Arnold Bennett (at podium) of the Jewish Community Havura of Newfoundland and Labrador speaks Wednesday at a news conference at the library of the Roman Catholic Basilica in St. John’s. Gathered behind Bennett are other members of the Religious Social Action Coalition of Newfoundland and Labrador. — Photo by Gary Hebbard/The Telegram
Ending poverty is not that complicated if the political will is there, according to one of the directors of the Religious Social Action Committee .
The coalition is made up of many of the province’s religious leaders including Christians, Jews, Muslims and Hindus.
It held a news conference at the Basilica library in St. John’s Wednesday to release the results of a questionnaire sent to all three political leaders vying to be premier in Tuesday’s election.
“This is a gathering of religious leaders from a wide variety of faith traditions who have put aside religious differences and joined together to address our common outrage at the moral crisis of such a large and growing gap between the rich and poor of this province,” said Archbishop Martin Currie, a coalition member representing the Roman Catholic faith.
Religious leaders calling on candidates to take anti-poverty pledge
Currie said while political parties have expressed concern and pledged to eliminate poverty the line-ups at food banks in the province continue to grow.
“We see public policies that do not foster self-sufficiency, but which offer limited means for surviving impoverishment,” he added.
According to the coalition, between 1992 and 2009 the gap between the average incomes of the poorest 20 per cent and the richests 20 per cent in this province has grown from $71,300 to $97,700.
The questionnaire sent to the parties asks 10 questions relative to ending poverty. The coalition has since posted the complete responses to its website — http://candidatesagainstpoverty.ca
Arnold Bennett, one of the coalition’s directors representing the Jewish faith highlighted two questions at the event.
The coalition wants the parties to create an independent provincial fairness commissioner to monitor and ensure the gap is closing and to review every piece of legislation to ensure people of all income levels are being treated fairly.
“In the responses that we have on the website, none of the three parties gives a straight answer to this question,” Bennett said.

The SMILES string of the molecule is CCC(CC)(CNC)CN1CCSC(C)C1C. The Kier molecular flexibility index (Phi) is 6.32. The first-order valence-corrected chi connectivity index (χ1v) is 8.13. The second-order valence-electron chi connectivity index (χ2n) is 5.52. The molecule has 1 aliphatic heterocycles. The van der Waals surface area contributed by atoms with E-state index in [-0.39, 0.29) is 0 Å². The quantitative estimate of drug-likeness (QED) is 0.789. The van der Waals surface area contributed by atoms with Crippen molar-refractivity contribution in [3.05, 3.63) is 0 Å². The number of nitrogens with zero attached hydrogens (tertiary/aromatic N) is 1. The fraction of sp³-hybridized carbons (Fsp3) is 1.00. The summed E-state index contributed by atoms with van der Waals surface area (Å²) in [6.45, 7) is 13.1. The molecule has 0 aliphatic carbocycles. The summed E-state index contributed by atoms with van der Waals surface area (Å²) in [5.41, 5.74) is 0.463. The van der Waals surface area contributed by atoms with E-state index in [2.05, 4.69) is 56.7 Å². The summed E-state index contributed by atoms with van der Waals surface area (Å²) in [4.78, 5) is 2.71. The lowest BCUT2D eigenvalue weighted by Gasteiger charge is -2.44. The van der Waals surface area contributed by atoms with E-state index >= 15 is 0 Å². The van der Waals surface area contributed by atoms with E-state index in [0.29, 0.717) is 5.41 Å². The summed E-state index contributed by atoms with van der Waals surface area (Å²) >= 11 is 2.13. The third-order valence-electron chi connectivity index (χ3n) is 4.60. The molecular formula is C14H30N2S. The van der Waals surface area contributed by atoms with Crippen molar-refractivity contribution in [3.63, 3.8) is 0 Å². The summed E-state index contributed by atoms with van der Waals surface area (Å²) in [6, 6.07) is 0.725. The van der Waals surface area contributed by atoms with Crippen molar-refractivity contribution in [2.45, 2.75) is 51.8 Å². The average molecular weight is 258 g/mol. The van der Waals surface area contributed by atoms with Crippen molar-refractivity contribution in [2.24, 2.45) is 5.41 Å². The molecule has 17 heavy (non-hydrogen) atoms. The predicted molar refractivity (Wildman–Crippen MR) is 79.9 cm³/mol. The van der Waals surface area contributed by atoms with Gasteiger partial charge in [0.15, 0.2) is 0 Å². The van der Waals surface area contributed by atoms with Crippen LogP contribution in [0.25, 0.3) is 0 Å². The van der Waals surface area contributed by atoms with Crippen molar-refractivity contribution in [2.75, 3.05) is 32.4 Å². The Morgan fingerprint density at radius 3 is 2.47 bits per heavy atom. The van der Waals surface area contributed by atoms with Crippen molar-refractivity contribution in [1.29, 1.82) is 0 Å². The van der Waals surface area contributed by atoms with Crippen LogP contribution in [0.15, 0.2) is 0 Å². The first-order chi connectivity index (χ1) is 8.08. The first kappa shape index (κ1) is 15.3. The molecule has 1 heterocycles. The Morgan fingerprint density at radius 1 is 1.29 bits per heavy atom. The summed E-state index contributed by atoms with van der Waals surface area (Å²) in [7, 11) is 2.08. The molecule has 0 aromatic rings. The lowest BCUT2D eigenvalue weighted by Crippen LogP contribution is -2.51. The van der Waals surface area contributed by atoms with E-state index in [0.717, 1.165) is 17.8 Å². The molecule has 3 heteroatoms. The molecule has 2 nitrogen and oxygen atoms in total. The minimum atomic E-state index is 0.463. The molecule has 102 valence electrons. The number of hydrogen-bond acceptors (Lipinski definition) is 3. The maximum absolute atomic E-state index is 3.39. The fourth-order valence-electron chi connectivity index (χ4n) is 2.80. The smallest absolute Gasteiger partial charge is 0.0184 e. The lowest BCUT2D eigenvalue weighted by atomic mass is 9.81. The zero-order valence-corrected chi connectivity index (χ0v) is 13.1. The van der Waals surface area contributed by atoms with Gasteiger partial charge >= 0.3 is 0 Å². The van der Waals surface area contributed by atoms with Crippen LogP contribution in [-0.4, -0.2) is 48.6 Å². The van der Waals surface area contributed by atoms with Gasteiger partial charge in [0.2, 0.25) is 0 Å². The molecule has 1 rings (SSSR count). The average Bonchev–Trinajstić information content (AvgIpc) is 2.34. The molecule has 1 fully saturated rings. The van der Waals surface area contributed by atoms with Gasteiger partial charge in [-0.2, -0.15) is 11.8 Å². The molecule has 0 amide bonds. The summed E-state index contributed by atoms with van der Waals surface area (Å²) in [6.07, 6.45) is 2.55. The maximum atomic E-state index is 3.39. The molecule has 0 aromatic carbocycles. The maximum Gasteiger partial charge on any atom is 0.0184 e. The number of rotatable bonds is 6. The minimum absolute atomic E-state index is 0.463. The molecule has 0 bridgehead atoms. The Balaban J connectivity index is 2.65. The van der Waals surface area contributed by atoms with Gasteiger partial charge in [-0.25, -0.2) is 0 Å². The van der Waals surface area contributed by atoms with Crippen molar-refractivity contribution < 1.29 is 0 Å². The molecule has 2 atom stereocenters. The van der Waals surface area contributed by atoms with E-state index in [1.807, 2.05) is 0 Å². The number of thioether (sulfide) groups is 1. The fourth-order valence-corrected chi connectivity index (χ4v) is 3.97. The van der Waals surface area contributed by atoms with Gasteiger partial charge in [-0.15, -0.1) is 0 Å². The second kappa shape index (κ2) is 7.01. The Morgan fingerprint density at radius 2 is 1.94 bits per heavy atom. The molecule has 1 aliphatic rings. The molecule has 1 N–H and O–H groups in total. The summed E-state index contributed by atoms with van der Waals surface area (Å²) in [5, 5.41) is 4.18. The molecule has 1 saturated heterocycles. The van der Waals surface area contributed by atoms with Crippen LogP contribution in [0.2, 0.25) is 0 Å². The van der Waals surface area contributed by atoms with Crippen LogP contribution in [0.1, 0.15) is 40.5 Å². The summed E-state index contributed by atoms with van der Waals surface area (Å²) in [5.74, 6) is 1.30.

The second question asks parties to change taxation policy to close loop holes for the wealthy and to repeal tax cuts for the richest people — with incomes of more than $250,000 — as well as add a surtax on incomes over $500,000.
But Bennett said no party wants to commit to raising taxes during an election campaign.
When Bennett was asked by reporters if the issue of poverty is more complex than the questions posed by the coalition, he responded, “The issues, actually, are simpler than I’ve suggested.”
To illustrate his point, he said the responses from the PC party states the province has cut taxes by $1.6 billion.
But according to Bennett, more than a billion of that went to the richest 20 per cent, with more than $500 million going to the richest one per cent in the province.
Meanwhile, he said, the total spent on poverty reduction in the province is $140 million a year.
Bennett said by plugging that leak in the taxation boat that drains money back to the wealthy the province could afford strategies towards ending poverty.
But Natural Resources Minister Shawn Skinner, who’s running for re-election in St. John’s Centre and attended the event, said while his party shares the coalition’s goals, he wasn’t convinced the issue is as simple as that.
“I think there are many facets to this, and they require discussion,” he said.
Chris Pickard, the NDP candidate in St. John’s West, was more receptive to the idea of a new tax regime to spread the wealth around.
He said he’s seeing what the coalition is talking about on the doorsteps.
“There are an awful lot of people who are struggling,” said Pickard.
Sheila Miller is running for the Liberals in the district of Virgina Waters.
She said as a child care centre owner she was shocked when she opened a preschool some years ago in the city centre at how much families were affected.
“I was mortified that I actually had children coming to my preschool that did not have breakfast,” she said.
The coalition is asking voters to visit its website to review where each party stands on issues related to poverty and to see which candidates in their district have signed the coalition’s pledge to end poverty.